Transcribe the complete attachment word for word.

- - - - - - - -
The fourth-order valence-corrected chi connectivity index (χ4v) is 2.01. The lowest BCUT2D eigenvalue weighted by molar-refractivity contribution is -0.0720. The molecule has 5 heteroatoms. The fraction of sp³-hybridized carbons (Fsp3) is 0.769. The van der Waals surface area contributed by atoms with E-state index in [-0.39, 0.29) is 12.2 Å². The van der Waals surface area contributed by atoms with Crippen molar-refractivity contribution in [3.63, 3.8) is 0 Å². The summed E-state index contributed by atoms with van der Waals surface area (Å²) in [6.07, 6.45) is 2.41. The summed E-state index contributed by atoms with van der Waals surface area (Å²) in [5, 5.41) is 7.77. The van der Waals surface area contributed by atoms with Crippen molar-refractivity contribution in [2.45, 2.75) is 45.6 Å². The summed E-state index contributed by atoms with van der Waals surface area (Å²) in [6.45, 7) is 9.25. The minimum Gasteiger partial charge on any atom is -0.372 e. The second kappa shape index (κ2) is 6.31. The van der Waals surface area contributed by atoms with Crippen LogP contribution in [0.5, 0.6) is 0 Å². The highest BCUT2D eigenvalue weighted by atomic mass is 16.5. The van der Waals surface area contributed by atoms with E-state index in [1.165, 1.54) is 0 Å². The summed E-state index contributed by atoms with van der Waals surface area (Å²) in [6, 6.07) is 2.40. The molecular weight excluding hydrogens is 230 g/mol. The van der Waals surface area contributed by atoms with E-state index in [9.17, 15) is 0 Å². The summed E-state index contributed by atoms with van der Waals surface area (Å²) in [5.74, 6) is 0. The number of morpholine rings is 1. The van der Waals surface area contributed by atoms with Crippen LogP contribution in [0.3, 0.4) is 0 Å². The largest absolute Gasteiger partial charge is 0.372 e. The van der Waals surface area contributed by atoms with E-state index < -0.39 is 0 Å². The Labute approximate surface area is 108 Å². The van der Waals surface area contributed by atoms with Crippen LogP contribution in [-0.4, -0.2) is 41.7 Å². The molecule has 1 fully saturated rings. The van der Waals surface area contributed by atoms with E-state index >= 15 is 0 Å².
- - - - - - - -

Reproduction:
The fourth-order valence-corrected chi connectivity index (χ4v) is 2.01. The lowest BCUT2D eigenvalue weighted by molar-refractivity contribution is -0.0720. The molecule has 5 heteroatoms. The fraction of sp³-hybridized carbons (Fsp3) is 0.769. The van der Waals surface area contributed by atoms with E-state index in [-0.39, 0.29) is 12.2 Å². The van der Waals surface area contributed by atoms with Crippen molar-refractivity contribution in [3.63, 3.8) is 0 Å². The summed E-state index contributed by atoms with van der Waals surface area (Å²) in [6.07, 6.45) is 2.41. The summed E-state index contributed by atoms with van der Waals surface area (Å²) in [5, 5.41) is 7.77. The van der Waals surface area contributed by atoms with Crippen molar-refractivity contribution in [2.45, 2.75) is 45.6 Å². The summed E-state index contributed by atoms with van der Waals surface area (Å²) in [6.45, 7) is 9.25. The minimum Gasteiger partial charge on any atom is -0.372 e. The second kappa shape index (κ2) is 6.31. The van der Waals surface area contributed by atoms with Crippen LogP contribution in [0.5, 0.6) is 0 Å². The highest BCUT2D eigenvalue weighted by atomic mass is 16.5. The van der Waals surface area contributed by atoms with E-state index in [1.165, 1.54) is 0 Å². The summed E-state index contributed by atoms with van der Waals surface area (Å²) in [6, 6.07) is 2.40. The molecular weight excluding hydrogens is 230 g/mol. The van der Waals surface area contributed by atoms with E-state index in [9.17, 15) is 0 Å². The summed E-state index contributed by atoms with van der Waals surface area (Å²) in [5.74, 6) is 0. The number of morpholine rings is 1. The van der Waals surface area contributed by atoms with Crippen LogP contribution in [0.3, 0.4) is 0 Å². The largest absolute Gasteiger partial charge is 0.372 e. The van der Waals surface area contributed by atoms with E-state index < -0.39 is 0 Å². The Labute approximate surface area is 108 Å². The van der Waals surface area contributed by atoms with Crippen LogP contribution in [-0.4, -0.2) is 41.7 Å². The molecule has 1 fully saturated rings. The van der Waals surface area contributed by atoms with E-state index >= 15 is 0 Å².